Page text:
‘What’s a catch stitch?’ you may well ask yourself when various names of this useful stitch are thrown about in sewing circles. A catch stitch, catchstitch or even a cat stitch all refer to a hand stitch that does a clever job of hemming or stitching something down by hand. There is no catch, just a great way to finish off your sewing in a professional way.
Catch Stitch Tutorial
The catch stitch is a durable hemming stitch that is ideal for hems of bulky fabrics and even stretchy fabric as it has a bit of elasticity and allows a bit of movement in the hem that allows the hem to hang nicely.
The back of the fabric looks like diagonal stitches in a cross shape. Read more about how to sew a hem.
You should never find yourself in a ‘Catch 22’ situation if you follow these straightforward instructions for sewing a catch stitch.
Use catch stitch for:
This common stitch is useful for the hems of heavyweight fabrics and gives a professional look to the finish of a tailored garment.
The catch stitch is very similar to the herringbone stitch in embroidery. It is made by small stitches above and below that form a cross.
How to Do Catch Stitch Step by Step
Step 1 – Press the Hem
Press the hem on the inside of the garment according to your pattern instructions. Catch stitch is normally done on a wide hem. For my sample, I pressed up the raw edge by ½ inch (12mm) and then pressed the hem up 1 inch (2.5) again.
For really bulky hems such as those found in a thick wool skirt, you may only be able to fold the hem once. You can serger the edge to stop fraying or add a piece of bias over the raw edge. An overcast stitch could also be used as an edge finish.
If your pattern has a narrow hem, adjust the seam allowance to change it to a wide hem.
Step 2 – Starting Stitch
Choose a hand sewing needle size suited to your fabric and a cotton color to match. I have used the red thread just so you can see the stitches. When you do a catch stitch, you want it to be invisible on the outside.
Thread the needle double and knot it at the end. For really fine work you could use a single thread.
You will be working the catch stitch from right to left (assuming you are right-handed). This is a different direction to most hand stitches so may feel a little strange at first.
Push the needle into the fold of the hem, to the top of the fabric, so that the knot and end of the thread is enclosed in the fold. This should be around ¼ to ½ inch (6-12mm) from the fold and not right on the edge.
Step 3 – First Catch Stitch
Insert the needle at (2) and take a small stitch from right to left. You will notice that (2) is at a diagonal angle from (1).
The smaller the stitches at (2) the more invisible your outside hem will be.
DIRECTION OF CATCH STITCH – You will work from left to right with the needle always pointing to the left
Step 4 – Repeat
Re-insert the needle in a straight line (horizontal) into the hem at (3). This is parallel to the first stitch and catching only the folded hem. The needle should not go through to the outside fabric. You will see that this is a small-sized stitch like at (2).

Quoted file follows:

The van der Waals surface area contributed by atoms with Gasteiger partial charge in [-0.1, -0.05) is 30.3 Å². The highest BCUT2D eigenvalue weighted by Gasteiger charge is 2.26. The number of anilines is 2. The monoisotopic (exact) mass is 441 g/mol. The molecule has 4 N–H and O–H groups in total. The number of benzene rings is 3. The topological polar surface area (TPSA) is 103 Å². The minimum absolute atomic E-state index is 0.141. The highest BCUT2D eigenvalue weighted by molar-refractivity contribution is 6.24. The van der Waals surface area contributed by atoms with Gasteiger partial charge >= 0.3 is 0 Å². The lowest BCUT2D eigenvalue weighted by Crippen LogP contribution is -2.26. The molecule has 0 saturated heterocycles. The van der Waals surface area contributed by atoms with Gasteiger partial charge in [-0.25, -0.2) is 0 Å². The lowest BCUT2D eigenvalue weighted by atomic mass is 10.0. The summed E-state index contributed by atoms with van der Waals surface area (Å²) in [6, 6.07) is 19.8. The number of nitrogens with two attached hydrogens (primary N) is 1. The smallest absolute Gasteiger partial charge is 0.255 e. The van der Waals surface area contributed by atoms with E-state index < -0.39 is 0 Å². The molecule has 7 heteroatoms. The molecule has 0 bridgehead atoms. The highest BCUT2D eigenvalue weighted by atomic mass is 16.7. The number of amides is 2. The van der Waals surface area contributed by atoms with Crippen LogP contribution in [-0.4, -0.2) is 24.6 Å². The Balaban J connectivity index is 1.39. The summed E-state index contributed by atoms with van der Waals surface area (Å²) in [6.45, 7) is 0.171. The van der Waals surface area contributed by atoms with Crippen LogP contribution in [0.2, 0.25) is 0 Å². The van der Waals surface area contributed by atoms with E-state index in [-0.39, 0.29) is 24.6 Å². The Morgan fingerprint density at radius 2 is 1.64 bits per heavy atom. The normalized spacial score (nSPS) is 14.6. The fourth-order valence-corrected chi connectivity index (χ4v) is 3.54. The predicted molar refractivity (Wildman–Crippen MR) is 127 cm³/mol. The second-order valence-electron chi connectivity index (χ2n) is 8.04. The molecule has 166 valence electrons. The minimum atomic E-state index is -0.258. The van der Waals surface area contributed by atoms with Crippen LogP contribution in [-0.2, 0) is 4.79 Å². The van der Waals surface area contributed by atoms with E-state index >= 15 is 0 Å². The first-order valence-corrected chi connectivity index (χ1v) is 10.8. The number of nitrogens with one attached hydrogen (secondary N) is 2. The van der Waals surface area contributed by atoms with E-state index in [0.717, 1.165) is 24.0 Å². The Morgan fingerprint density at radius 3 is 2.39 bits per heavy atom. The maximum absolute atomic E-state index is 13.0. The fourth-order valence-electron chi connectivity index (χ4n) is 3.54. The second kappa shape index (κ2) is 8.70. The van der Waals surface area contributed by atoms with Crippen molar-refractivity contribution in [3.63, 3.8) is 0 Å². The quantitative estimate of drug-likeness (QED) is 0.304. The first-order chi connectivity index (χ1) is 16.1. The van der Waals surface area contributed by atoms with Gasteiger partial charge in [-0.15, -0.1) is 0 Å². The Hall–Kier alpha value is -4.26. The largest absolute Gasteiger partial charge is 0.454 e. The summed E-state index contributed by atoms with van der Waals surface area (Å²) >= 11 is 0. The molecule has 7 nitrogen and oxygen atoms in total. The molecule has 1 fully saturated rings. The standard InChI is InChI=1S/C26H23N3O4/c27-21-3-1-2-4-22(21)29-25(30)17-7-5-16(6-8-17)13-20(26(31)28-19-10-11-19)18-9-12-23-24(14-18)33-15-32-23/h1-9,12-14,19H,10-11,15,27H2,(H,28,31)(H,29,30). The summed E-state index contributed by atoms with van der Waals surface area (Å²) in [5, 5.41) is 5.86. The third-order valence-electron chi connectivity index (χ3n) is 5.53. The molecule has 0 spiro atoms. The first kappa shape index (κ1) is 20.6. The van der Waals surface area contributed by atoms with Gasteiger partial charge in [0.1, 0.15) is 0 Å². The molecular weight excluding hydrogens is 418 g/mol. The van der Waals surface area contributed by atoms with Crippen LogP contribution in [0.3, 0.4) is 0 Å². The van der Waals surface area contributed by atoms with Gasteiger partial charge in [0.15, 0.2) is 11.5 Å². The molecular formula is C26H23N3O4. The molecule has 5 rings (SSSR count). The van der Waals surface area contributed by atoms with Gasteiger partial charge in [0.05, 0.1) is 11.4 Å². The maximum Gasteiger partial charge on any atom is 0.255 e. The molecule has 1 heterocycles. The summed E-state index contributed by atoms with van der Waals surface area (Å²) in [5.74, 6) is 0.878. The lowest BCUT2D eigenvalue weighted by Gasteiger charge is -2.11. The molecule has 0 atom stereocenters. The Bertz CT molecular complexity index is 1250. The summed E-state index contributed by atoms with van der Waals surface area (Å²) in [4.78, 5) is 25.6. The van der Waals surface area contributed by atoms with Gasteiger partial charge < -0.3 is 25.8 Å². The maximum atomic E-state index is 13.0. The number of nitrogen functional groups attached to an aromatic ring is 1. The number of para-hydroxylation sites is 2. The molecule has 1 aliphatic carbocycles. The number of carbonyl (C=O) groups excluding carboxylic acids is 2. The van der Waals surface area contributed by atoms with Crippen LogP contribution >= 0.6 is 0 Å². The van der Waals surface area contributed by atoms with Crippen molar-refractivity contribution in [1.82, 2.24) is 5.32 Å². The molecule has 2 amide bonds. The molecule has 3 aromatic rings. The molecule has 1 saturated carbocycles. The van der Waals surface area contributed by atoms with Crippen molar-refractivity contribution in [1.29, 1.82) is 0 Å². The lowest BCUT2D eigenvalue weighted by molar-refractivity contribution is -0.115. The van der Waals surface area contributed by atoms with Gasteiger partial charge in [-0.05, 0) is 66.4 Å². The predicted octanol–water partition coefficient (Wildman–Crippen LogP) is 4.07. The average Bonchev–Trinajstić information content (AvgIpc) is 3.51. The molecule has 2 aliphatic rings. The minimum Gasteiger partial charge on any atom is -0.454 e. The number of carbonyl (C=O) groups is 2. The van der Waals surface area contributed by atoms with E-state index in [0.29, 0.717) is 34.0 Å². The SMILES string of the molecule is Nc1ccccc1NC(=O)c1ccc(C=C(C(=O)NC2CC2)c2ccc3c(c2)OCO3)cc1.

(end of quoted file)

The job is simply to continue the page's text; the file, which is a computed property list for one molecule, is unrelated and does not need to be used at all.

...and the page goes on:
Pull the thread through and you should see a cross shape just above the fold of the hem.
Repeat steps one, two, and three and you will catch your hem like a professional seamstress.
In the photo below you can see how the back and right side of the fabric look. The zig-zagged stitches hold down the hem edge and prevent fraying.
When done in a matching thread color, those tiny stitches on the front will be almost invisible.
Alternatives to Catch Stitch
This stitch simply works by catching a small part of the fabric at the fold of the hem and then slipping the needle and thread through the fold ready to start the next stitch. The thread is enclosed in the fold and the tiny stitch taken up is all that shows.
The running stitch will show on both sides of the fabric and lends itself to a contrasting color in an embroidery thread for some decorative stitches. The types of stitch can vary according to the style of pattern and the amount of creative design you might like to add.
Catch Stitch Alternatives
If you don’t want to use catch stitch for hems you can use a basic running stitch or back stitch. These 2 hand stitches however will show on the outside of the garment fabric. You can also use sewing machine stitches with a straight stitch or blind hem stitch.
Catch Stitch -In Conclusion
The catch stitch is one of the basic stitches and will always be a favorite for finishing your haute couture garment. You can be sure the finish of your work will be completed with ease and never catch you at a bad time.
- GENERAL HEMS – How to Sew a Hem (This is the best article to read if you are not sure what kind of hem you need. It gives a rundown of all the most common types)
- NARROW HEMS – Sew a Narrow Hem
- ROLLED HEM FOOT – How to Use a Rolled Hem Foot
- WIDE HEMS – How to Sew Wide Hems
- CIRCULAR HEMS – How to Sew Round Hems
- BLIND HEMS – How to Sew a Blind Hem
- RUFFLED HEMS – Lettuce Hems
- KNIT FABRIC HEMS – How to Hem Knit Fabric, Catch Stitch
- KNIT HEMS – Twin Needle
- SQUARE HEMS – How to Sew Mitered Corners
- HAND HEMS – Hemming Stitch
- NO SEW HEMS – How to Use Hemming Tape
- SIMPLE HEMS – Single Fold Hems
- DOUBLE HEMS – Double Fold Hems
- BIAS – Bias Tape Hems
- SCALLOPS – Scalloped Edges
- INVISIBLE HEMS – Blind Hem Stitch